Former Oregon first lady Cylvia Hayes announced today in a Facebook post that she will seek protection in bankruptcy court rather than pay The Oregonian court-ordered legal fees that resulted from her refusal to turn over emails the newspaper had requested.

"This is a very difficult decision," Hayes wrote. "I have struggled with it, sought counsel, soul-searched, meditated and prayed about it. Prior to all of this my only debt was my mortgage—no credit card balances, school loans were paid off and my car was paid in full (the same car I am driving today). I have never failed to pay off a debt and never imagined I would be in bankruptcy."

Back in 2014, The Oregonian requested Hayes' emails, arguing that they should be public record as she regularly participated in policy discussions in her capacity as first lady and advisor to then-Gov. John Kitzhaber.

Hayes refused and sued the paper in 2015. A Marion County Circuit Court judge later found in The Oregonian's favor and ordered Hayes to paper the paper's attorney's fees, which totaled nearly $128,000.

(In the meantime, Kitzhaber resigned in February 2015 under pressure from an influence-peddling investigation that resulted from reporting by WW.)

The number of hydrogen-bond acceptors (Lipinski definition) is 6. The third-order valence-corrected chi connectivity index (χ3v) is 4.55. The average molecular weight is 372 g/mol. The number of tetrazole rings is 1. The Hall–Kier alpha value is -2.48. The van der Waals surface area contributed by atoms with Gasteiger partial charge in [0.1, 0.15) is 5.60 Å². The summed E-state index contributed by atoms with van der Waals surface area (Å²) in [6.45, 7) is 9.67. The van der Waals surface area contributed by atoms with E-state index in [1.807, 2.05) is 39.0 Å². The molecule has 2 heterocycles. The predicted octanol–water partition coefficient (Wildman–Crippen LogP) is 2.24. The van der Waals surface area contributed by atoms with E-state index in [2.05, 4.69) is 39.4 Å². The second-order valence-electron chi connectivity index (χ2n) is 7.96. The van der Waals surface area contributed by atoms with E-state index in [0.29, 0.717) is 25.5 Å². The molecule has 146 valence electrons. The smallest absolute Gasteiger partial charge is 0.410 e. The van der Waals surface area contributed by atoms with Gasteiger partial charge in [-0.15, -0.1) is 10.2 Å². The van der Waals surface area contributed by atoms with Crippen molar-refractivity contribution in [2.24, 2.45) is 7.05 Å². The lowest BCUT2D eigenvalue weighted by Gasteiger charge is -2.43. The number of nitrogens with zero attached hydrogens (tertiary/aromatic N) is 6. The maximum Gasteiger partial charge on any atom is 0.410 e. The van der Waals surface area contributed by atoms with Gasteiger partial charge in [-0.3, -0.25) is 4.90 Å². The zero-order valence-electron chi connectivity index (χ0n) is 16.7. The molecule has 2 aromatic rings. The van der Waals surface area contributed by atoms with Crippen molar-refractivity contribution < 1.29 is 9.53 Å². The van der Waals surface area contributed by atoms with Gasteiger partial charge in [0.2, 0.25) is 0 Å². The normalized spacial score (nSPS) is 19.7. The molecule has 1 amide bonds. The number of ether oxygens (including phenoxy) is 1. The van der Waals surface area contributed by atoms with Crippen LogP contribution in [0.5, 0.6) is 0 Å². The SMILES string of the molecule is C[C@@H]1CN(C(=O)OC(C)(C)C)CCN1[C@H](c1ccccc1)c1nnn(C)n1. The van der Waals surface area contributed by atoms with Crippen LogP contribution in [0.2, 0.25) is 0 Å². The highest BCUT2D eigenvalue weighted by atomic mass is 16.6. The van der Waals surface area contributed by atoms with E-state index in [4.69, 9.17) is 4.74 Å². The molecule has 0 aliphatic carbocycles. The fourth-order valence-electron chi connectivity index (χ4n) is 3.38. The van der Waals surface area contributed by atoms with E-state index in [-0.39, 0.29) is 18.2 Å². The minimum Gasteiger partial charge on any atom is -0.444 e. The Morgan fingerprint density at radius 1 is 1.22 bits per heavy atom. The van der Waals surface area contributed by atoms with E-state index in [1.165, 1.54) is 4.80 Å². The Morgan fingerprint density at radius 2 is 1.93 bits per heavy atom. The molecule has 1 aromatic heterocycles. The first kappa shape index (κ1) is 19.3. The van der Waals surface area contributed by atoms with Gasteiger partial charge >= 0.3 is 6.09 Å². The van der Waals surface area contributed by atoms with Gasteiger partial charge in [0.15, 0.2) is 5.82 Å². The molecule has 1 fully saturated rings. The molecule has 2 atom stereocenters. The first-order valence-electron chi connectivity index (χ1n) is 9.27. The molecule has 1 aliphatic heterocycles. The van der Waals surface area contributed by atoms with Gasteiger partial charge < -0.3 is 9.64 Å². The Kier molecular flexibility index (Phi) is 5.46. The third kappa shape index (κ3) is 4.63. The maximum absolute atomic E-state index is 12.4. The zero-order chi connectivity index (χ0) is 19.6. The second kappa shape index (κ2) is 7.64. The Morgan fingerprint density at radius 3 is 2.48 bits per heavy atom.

Hayes appealed the court decision's against her. While waiting for a ruling on the appeal, The Oregonian filed a lien on Hayes' home in Bend as a way to protect its claim against her, a move the Columbia Journalism Review reported was unusual.

In her Facebook post, Hayes says she's decided to drop her appeal and, rather than pay the daily, file for bankruptcy protection.

As she does that, Hayes also faces potential fines of up to $110,000 for violations of state ethics laws. The Oregonian reported Wednesday both that Hayes is planning to file bankruptcy and that she's negotiating a settlement of the fines.

Although seeking court protection may help Hayes avoid paying The Oregonian, a bankruptcy attorney who is not involved in the case says that under Section 523(a)(7) of the Bankruptcy Code (fine/penalty payable to governmental unit), Hayes may not be able to use a bankruptcy filing to avoid paying ethics penalties.

The ethics commission is next scheduled to meet on June 29.